A televised farewell to a historic power plant A televised farewell to a historic power plant

A televised farewell to a historic power plant

100-year-old Buck Steam Station in North Carolina is featured in a TV show that highlights its glory days and its explosive demise

Buck Steam Station under construction in 1926.

Ronnie Goodman’s work projects always blow up. 

It’s not that Goodman, an engineer, is unlucky. As Duke Energy’s project manager for demolition in the Carolinas, blowing things to smithereens is part of his job.

Goodman’s work has never looked more electrifying than it does in the Smithsonian Channel’s series “Inside Mighty Machines.” Don’t be fooled by all the booms, bangs and flying sparks. It’s the camera work and fancy post-production wizardry, Goodman said.

Ronnie Goodman

His job involves months of planning before a few seconds of an explosion and destruction. A lot of spreadsheets are created and analyzed before the adrenaline jolt on implosion day.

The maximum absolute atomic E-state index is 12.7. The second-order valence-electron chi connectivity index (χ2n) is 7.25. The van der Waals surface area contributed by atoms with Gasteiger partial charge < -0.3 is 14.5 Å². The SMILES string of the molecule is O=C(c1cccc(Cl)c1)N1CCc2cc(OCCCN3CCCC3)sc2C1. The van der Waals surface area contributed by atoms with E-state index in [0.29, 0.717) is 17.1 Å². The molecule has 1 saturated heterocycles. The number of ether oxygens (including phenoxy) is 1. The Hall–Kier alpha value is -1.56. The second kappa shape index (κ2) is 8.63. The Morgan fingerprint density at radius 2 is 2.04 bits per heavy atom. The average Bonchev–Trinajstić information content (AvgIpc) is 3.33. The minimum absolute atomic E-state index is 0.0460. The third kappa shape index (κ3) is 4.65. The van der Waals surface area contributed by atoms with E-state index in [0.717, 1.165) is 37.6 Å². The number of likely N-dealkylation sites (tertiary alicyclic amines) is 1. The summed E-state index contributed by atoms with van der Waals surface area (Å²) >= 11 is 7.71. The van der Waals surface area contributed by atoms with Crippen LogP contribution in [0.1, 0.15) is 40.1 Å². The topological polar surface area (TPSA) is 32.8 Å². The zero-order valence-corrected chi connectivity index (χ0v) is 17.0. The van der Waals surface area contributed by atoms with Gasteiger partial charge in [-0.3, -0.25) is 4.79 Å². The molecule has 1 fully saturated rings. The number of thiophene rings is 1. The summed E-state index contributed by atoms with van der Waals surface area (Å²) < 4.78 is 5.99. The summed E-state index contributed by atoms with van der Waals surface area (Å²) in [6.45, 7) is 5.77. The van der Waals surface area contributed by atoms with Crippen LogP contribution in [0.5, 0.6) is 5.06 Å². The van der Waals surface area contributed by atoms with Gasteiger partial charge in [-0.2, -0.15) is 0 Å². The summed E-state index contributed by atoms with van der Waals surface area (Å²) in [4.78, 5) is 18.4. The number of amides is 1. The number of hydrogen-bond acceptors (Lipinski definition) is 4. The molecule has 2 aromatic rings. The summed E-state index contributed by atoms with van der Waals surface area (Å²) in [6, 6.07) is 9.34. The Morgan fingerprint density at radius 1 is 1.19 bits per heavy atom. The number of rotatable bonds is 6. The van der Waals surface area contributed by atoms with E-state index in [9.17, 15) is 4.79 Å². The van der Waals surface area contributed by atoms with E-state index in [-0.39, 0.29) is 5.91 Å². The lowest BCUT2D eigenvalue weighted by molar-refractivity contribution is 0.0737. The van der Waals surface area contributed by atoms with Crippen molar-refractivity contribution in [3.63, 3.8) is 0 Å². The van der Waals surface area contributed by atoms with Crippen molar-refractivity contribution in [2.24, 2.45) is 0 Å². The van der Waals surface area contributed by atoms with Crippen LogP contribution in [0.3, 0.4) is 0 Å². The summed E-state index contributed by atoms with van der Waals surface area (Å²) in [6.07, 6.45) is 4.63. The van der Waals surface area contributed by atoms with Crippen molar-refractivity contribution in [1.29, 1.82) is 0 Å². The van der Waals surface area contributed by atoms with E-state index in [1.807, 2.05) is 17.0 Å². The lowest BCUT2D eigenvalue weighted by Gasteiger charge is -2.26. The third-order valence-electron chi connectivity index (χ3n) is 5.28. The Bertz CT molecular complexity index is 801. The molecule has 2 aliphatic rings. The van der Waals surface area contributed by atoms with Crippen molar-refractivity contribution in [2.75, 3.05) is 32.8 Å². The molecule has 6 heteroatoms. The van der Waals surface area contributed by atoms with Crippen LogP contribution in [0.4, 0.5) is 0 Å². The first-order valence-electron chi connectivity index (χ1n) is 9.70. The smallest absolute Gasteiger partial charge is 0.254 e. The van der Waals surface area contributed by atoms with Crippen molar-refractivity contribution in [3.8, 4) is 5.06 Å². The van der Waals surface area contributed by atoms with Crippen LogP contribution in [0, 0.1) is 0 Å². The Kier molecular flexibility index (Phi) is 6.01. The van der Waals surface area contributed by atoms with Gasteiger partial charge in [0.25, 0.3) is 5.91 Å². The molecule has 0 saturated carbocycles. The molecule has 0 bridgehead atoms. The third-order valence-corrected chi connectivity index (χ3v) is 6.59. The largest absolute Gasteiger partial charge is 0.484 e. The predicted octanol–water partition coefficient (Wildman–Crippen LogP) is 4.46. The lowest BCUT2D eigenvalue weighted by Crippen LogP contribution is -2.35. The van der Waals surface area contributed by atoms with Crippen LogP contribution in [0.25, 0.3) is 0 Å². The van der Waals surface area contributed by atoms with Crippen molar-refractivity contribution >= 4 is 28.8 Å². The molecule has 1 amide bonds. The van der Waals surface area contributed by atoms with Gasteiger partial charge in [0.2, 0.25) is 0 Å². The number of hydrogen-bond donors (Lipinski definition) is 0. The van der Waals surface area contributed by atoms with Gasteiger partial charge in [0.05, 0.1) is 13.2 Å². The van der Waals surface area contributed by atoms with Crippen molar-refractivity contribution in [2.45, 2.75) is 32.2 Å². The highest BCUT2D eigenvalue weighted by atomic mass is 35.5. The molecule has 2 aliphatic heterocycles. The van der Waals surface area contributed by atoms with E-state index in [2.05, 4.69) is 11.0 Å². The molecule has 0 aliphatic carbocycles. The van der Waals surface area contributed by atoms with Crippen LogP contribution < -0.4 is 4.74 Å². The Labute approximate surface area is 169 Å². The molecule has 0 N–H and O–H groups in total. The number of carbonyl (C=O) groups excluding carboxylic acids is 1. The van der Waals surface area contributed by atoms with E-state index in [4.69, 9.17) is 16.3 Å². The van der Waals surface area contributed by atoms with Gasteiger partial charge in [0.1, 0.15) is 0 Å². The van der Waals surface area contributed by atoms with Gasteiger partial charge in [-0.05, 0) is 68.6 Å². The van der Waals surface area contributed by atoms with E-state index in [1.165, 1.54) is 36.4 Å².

Hosted by ex-NASA jet engineer Chad Zdenek, the series spotlights massive engineering marvels. Zdenek explores a 747 jumbo jet, an oil rig in the North Sea and Duke Energy’s Buck Steam Station. The series gives viewers a behind-the-scenes look at how machines are built and how they work. In “Power Plant,” the crew reveals how a retired coal-powered plant gets destroyed. (Hint: Very carefully.)

Buck in 1926.

How did a film crew in Ireland know about a steam station in Salisbury, N.C.? They had seen YouTube videos of other Duke Energy plant implosions and called to ask if the company would be demolishing anything anytime soon. The answer was yes.